I always wonder if the generations before ours really lived in more honorable, innocent times. As a child I used to believe that we’re the first corrupt, lying and messed up generation, and that our grandparents lived in an era where things were still civilized and decent. That back then you fell in love the first time around and stayed with that person for the rest of your life, dedicated and happy. That you didn’t steal, kill or lie, or really encounter con men because the world was much less cutthroat. I think the first time that ideology got shattered was in my twenties, when a friend mentioned her grandmother was slowly losing the plot upstairs and while in hospital, began telling her all the scandalous tales of how she slept around and cheated on her husband. That pretty much smacked me square in the face with disillusionment, so I could just imagine what my friend must have felt, hearing all this from her own grandmother.
I admit, I have always been considered a bit gullible and far too trusting. I tend to take people’s word as truth and don’t doubt them unless they give me reason to. My motto regarding this was always, “I don’t cry wolf until it’s chewing on my leg.” Thanks to this mentality I’ve ended up giving way too much rope to a few people in my life, but I steadily learned to see the warning signs and find a balance between being trusting and being careful. It still stuns me how distrusting people are of sincerity though. Is it really such a rare commodity that it immediately evokes cynicism in people?
About ten years ago, I was on a rare excursion to a night club with a friend of mine. I went to the ladies’ restrooms and as I walked in, saw a girl slipping as she stumbled out of a stall. She collapsed on the floor in a rather unflattering mess and I walked up to her to ask if she’s okay, reaching my hand out to help her get up. For a split second she looked at me with wide eyes, a strange sense of complete surprise on her face. Then she broke her gaze and scowled, waving her hands while still trying to get up on her own. I won’t quote her exact words but she basically told me to stuff off and leave her alone.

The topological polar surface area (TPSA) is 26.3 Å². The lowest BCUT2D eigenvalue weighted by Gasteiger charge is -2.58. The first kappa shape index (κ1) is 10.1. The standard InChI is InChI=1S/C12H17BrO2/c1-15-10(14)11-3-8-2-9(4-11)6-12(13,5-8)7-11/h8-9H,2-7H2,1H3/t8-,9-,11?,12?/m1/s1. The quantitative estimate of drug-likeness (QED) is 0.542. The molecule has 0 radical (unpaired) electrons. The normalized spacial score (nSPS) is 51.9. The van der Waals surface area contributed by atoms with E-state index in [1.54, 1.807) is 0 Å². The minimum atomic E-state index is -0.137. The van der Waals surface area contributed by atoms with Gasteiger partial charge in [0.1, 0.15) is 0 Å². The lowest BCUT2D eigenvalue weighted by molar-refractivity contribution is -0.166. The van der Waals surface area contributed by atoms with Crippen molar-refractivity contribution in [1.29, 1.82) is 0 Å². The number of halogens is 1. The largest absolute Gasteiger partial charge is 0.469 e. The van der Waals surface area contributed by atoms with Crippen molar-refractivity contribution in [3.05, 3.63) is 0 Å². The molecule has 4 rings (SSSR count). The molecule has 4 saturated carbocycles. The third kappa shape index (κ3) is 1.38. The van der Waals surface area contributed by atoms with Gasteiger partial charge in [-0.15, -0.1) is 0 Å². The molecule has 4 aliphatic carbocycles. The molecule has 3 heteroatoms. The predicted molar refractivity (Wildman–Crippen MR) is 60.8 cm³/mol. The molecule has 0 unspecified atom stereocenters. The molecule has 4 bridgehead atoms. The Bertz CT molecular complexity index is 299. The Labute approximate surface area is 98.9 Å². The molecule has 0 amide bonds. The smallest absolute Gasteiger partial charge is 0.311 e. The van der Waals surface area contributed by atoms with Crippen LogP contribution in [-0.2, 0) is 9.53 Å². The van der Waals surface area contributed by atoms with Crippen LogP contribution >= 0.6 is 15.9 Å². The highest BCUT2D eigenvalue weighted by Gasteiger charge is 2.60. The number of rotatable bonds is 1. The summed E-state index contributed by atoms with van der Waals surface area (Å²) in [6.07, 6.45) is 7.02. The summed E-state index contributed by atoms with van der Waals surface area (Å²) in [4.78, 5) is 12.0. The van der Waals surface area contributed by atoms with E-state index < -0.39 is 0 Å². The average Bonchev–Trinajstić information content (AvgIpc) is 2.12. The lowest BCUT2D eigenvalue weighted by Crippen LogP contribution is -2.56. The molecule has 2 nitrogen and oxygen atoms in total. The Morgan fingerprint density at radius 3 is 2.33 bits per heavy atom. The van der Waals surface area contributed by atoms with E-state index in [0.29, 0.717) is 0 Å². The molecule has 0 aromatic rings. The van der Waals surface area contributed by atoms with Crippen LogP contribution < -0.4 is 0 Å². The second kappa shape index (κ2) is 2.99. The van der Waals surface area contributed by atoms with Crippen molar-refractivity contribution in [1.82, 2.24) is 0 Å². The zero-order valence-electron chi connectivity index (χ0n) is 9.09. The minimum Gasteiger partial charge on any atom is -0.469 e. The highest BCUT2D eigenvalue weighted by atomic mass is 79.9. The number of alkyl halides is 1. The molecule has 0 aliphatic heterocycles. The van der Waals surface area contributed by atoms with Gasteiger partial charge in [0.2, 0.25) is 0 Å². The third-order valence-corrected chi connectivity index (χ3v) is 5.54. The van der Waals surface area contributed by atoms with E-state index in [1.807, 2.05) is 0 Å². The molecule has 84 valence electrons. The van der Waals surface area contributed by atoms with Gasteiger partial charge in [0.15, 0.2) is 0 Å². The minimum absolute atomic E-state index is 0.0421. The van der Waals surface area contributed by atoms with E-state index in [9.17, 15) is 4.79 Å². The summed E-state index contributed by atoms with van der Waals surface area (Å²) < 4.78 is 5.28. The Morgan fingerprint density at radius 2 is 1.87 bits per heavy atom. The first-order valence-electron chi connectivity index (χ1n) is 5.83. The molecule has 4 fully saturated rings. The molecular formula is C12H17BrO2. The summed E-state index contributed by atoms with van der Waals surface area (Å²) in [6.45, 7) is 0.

Over the years I’ve come to understand that asking someone if they’re okay, or offering to help them because you’re sincerely concerned about them, raises red flags in people’s heads. The first, almost automatic reaction, is “what do you want from me?”. We all know it’s said you don’t get something for nothing, and I recall a conversation I had with a very affluent client of mine a while ago. He told me that I must remember, no matter what anyone says or does, in the end they are out for themselves. When the chips are down and it comes down to it, when you cut all the bells and whistles out of the equation, people are selfish in their actions and their intentions. I found his outlook on life pretty cold, but I suppose you can’t be a powerful businessman without developing quite a rugged shell. What surprised me was how many people immediately agreed with this notion when I mentioned it to them. Some even suggested that being in love with someone is a selfish act, because you want them all for yourself, you want to have some kind of power over how they live and what they do. I suppose a lot of relationships are like that, but I believe a deeper love exists where you transcend your own needs and seek out to better the world around you because you see their need for it and want to help them.
Those truly rare relationships and friendships are those where you have no doubt at all that the person you’re dealing with and have a bond with, is only concerned for your wellbeing, growth and happiness. They are the ones you know will not judge you, resent your success or try to impede your growth, even if it means you end up growing apart from them. They are selfless in their love for you and grateful for whatever little time they have with you. It’s rare, but it exists. As long as I know that, I’m okay with being a bit of a gullible, trusting person. It gives me peace and keeps me positive.